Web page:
About 16th Century portraiture
Portraits in the 16th century, more than ever before, played an important role in sealing the arrival of a new dynasty, and emphasising marital and political alliances. So deeply rooted was the respect for hereditary principle that portraiture was used as a tool to elevate the sitter into their dynastic setting.
English portrait painting was at the time deeply influenced by key continental artists, including Augsburg-born Holbein, whose paintings came to define the early Tudor period in England. Holbein came to England in 1526, and although he returned to Basel for a time, he was soon appointed as King's Painter to Henry VIII. His portraits today still possess a feeling of direct individuality to contemporary viewers, and the power to astonish. Artists working in his orbit were William Scrots, whose delicate portraits of Edward VI record a precarious moment in the Tudor lineage, and Hans Eworth, who defined a more sober likeness in Mary I.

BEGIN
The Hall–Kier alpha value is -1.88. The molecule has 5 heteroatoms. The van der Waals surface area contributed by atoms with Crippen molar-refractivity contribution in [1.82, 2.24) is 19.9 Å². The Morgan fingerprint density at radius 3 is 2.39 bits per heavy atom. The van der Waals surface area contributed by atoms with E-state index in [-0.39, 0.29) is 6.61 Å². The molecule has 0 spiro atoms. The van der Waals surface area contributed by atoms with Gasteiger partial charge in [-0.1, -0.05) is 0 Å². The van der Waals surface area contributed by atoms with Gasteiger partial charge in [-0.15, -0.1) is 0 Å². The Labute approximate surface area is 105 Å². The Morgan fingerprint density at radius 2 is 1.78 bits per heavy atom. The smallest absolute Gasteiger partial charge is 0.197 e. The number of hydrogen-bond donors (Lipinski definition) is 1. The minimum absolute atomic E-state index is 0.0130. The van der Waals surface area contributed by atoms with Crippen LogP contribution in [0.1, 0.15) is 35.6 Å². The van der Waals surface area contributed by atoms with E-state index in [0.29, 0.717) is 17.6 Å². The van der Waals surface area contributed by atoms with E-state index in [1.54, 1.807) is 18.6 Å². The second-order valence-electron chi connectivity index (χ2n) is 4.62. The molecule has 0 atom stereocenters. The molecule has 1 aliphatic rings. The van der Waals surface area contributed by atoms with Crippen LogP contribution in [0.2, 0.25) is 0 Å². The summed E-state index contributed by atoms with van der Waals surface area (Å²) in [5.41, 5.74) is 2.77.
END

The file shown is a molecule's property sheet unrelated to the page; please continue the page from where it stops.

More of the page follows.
During the reign of Elizabeth I, portraiture in England became arguably more stylised, exaggerated and iconographic, a reflection of the Queen's desire to control her own courtly image. This facilitated a blossoming of a particularly English aesthetic that obsessively reflected on surface, and the display of wealth through costume. It reached a brilliant climax during the second decade of the reign of James I, with artists such as William Larkin and Paul van Somer, before a resurgence of European naturalism.